ASOR will also develop web resources that help facilitate the work of fieldwork projects by, for example, providing a place for directors to list fieldwork projects that are looking for volunteers, or by providing directors with advice on best practices when it comes to the increasingly important issue of site curation (for example, long-term site preservation and public presentation).
ASOR’s development of web resources will also serve others of ASOR’s members, and the members of ASOR’s “Friends of ASOR” Program, by functioning as a clearinghouse for all sorts of information about archaeological fieldwork in the Near East and wider Mediterranean world.
II. Serving ASOR’s Diverse Membership
(Strategic Goals #5-8)
ASOR values diversity. ASOR will thus strive to inaugurate programs and institute policies that best serve the many diverse interests within its membership—for example, members’ rapidly increasing interests in cultural heritage protection, preservation, and presentation—as well as the many diverse constituencies within its membership. These include student members, members who are just beginning professional careers in the study of the Near East and wider Mediterranean, members whose professional expertise lies elsewhere, international members, and members from ethnic and minority communities that have been traditionally underrepresented within ASOR. In addition to making sure these diverse constituencies are better represented among ASOR fellowship and grant awardees and among Annual Meeting session chairs, ASOR committees, and other governing bodies, ASOR commits to the following four strategic goals.
Strategic Goal #5: Fostering the Field
Our Goal: Advocate frequently and forcefully on behalf of the importance of scholarly study of the Near East and the wider Mediterranean within the academic community and elsewhere, and through this advocacy, and through other means, engage vigorously in processes and programs that promote the success of the next generation of scholars of the Near East and wider Mediterranean world.
ASOR will seek to promote the study of the Near East and wider Mediterranean by regularly and consistently engaging the national humanities community. For example, ASOR will regularly attend the annual meeting of the National Humanities Alliance, both to advocate on behalf of the field of Near Eastern and wider Mediterranean studies and to assert overall the value of the humanities.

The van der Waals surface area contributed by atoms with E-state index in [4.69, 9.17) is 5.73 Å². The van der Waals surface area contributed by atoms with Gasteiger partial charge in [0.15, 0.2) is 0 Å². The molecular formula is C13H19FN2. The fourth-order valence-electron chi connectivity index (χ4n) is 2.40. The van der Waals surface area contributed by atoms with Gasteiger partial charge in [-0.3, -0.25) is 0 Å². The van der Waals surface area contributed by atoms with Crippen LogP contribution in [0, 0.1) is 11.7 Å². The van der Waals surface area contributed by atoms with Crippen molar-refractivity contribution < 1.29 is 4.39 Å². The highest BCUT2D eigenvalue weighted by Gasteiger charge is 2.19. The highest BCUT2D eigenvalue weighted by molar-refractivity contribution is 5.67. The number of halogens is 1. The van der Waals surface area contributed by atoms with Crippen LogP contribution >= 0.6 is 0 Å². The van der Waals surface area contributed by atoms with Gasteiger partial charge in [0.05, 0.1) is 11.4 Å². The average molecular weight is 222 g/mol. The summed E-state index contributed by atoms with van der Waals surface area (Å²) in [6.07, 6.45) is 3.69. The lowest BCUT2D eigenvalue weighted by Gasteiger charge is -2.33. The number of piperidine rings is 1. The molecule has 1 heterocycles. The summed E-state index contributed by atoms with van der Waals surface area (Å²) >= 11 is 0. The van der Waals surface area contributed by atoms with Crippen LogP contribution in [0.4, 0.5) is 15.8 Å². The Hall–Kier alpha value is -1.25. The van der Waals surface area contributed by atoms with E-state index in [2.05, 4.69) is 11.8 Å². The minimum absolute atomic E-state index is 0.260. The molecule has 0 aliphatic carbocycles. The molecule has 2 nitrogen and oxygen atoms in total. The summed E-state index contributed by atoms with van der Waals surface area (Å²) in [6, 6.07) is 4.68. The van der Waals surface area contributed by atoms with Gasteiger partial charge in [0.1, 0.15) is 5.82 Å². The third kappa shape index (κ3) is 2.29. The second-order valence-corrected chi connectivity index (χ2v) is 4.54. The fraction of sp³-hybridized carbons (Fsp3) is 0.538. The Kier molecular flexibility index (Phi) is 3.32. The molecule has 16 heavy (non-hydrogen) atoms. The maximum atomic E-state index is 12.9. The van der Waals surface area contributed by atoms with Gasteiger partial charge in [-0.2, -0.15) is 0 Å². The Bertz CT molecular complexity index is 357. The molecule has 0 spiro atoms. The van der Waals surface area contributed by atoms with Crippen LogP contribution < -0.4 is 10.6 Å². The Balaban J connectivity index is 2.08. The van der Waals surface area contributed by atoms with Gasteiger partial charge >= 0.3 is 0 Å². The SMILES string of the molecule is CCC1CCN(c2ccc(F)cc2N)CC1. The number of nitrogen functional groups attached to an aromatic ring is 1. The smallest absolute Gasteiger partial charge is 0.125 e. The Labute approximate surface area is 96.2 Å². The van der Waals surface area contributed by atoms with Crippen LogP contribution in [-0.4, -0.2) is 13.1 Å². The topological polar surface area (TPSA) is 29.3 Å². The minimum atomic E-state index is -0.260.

ASOR will also increase its involvement in public advocacy in the federal arena: for example, by speaking out in support of (i) continued or increased NSF funding available to the social sciences (and so to archaeology); (ii) continued or increased funding for the ECA grants that help support ASOR’s affiliated Overseas Research Centers; and (iii) continued or increased NEH funding available for humanities research. ASOR also will speak out, as appropriate, about funding decisions that negatively affect our mission: for example, the recent NEH decision to cease funding overseas summer institutes and seminars.
In undertaking these efforts, ASOR will seek to work together with other organizations that share these same goals: for example, other scholarly organizations with interests that intersect with those of ASOR (such as AAA, AIA, SAA, MESA, AOS, SBL) and like-minded federations, such as the Council of American Overseas Research Centers (CAORC).
ASOR will also engage scholars in other disciplines pertaining to ASOR’s core mission: for example, engaging cultural resource specialists in discussions about ASOR’s work in cultural heritage safeguarding and preservation and in site presentation.
5B. The Next Generation
ASOR seeks to support the development and advancement of programs dedicated to the study of the Near East and wider Mediterranean in institutions of higher education. Advocacy on behalf of the study of the region (above) is an important means by which ASOR seeks to advance scholarship dedicated to the study of the Near East and wider Mediterranean within the academy, and ASOR commits as well to advocate on behalf of academic colleagues whose departments are threatened with cuts by their institutions’ administrations. ASOR also seeks to advance the career prospects of scholars within the academy by, for example, writing in support of junior faculty members’ reappointment and tenure cases.
At the same time, ASOR recognizes that faculty careers in institutions of higher education are no longer as likely a career option for scholars in Near Eastern and wider Mediterranean studies. ASOR thus seeks opportunities to support the professional development of scholars who may not pursue, or who are no longer pursuing, a career as a faculty member in an institution of higher education. ASOR will present programming on various career tracks at its Annual Meeting: for example, alt-ac’s; NGO’s; government agencies; IT; consulting; cultural resource management work; museum work; the fields of publishing and journalism. The Junior Scholars discussion at the Annual Meeting—one place where conversations about various career tracks is likely to take place—will be better publicized.
ASOR will also work to enhance the AIA/ASOR job posting site by dedicating part of the site to the posting of non-academic careers. This part of the site will also include links to other sources for non-academic jobs (for example, www.usajobs, to search for federal jobs available in archaeology).